It can be extraordinarily difficult to stop habits head-on. Brain damage, surgery, even Alzheimer’s disease and dementia sometimes fail to stop them.1Eldridge, Laura L., Donna Masterman, and Barbara J. Knowlton. 2002. “Intact Implicit Habit Learning in Alzheimer’s Disease.” Behavioral Neuroscience 116 (4): 722.But why are they so difficult to change? First, it’s because habits are automatic, and not conscious. The conscious part of our minds, the part that would seek to remove habits, is only vaguely aware of their execution;2Dean, Jeremy. 2013. Making Habits, Breaking Habits: Why We Do Things, Why We Don’t, and How to Make Any Change Stick. Boston, MA: Da Capo Press.we often don’t notice habits when they occur and we don’t remember doing them afterwards. Across dozens of studies on behavior change interventions, researchers have found that the conscious mind’s sincere, concerted intention to change behavior has little relationship to actual change in behavior.3Webb, Thomas L., and Paschal Sheeran. 2006. “Does Changing Behavioral Intentions Engender Behavior Change? A Meta-analysis of the Experimental Evidence.” Psychological Bulletin 132 (2): … Continue reading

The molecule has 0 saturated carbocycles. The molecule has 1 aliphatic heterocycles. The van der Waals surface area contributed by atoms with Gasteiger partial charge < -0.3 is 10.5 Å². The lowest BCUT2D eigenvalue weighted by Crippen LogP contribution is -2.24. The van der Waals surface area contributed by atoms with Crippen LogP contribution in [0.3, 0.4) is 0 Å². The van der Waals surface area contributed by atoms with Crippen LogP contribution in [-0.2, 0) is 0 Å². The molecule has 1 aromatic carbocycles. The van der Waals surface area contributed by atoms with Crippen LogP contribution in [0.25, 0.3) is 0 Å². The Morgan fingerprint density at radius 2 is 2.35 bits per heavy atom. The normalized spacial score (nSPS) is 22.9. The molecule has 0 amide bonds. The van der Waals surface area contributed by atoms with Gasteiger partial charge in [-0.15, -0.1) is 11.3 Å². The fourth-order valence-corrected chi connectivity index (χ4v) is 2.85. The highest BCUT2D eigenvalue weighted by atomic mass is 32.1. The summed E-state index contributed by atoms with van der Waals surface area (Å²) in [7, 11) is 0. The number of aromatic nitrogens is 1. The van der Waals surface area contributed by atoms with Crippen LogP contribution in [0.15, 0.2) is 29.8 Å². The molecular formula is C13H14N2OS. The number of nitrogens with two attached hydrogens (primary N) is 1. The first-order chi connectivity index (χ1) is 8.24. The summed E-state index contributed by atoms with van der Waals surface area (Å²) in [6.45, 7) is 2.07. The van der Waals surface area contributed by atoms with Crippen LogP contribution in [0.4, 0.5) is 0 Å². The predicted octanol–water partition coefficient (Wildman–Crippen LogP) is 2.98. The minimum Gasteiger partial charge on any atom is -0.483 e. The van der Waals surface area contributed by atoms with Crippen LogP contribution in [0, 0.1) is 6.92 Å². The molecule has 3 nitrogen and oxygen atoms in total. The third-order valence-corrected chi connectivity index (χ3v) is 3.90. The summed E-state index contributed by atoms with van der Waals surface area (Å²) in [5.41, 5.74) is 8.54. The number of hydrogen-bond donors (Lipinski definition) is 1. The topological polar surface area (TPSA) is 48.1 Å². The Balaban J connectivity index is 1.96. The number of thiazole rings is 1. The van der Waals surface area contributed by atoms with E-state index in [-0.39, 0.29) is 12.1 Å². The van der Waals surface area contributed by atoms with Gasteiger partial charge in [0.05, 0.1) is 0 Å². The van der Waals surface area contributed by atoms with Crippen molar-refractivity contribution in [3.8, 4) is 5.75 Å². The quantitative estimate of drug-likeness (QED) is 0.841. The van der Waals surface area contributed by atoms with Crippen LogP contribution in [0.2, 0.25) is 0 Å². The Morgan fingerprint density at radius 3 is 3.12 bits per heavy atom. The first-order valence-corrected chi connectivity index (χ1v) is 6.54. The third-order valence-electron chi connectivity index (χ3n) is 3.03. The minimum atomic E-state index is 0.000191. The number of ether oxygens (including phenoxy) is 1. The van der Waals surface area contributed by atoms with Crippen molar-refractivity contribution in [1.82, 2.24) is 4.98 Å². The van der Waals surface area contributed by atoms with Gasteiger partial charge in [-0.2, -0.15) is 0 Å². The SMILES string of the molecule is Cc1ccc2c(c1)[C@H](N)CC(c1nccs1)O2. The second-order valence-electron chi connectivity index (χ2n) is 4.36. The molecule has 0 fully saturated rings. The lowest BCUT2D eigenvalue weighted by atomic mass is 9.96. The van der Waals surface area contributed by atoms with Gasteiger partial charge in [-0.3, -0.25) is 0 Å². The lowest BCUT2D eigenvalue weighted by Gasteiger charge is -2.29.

Second, it’s because habits never truly go away – once a habit is formed (i.e. the brain is rewired to associate the stimulus and response), it doesn’t normally un-form. It can remain latent or unused, but under the right circumstances, that circuitry in the brain can be activated and cause the habitual behavior to reappear.
Another way of thinking of habit cessation is this: if breaking bad habits were easy, we wouldn’t need so many darned books on everything from stopping smoking to dieting. Nevertheless, we can draw lessons from the literature on habit formation and change – which can save product teams needless pain and suffering. Three strategies for handling an existing habit include:
- Avoid the cue
- Replace the routine
- Cleverly use consciousness to interfere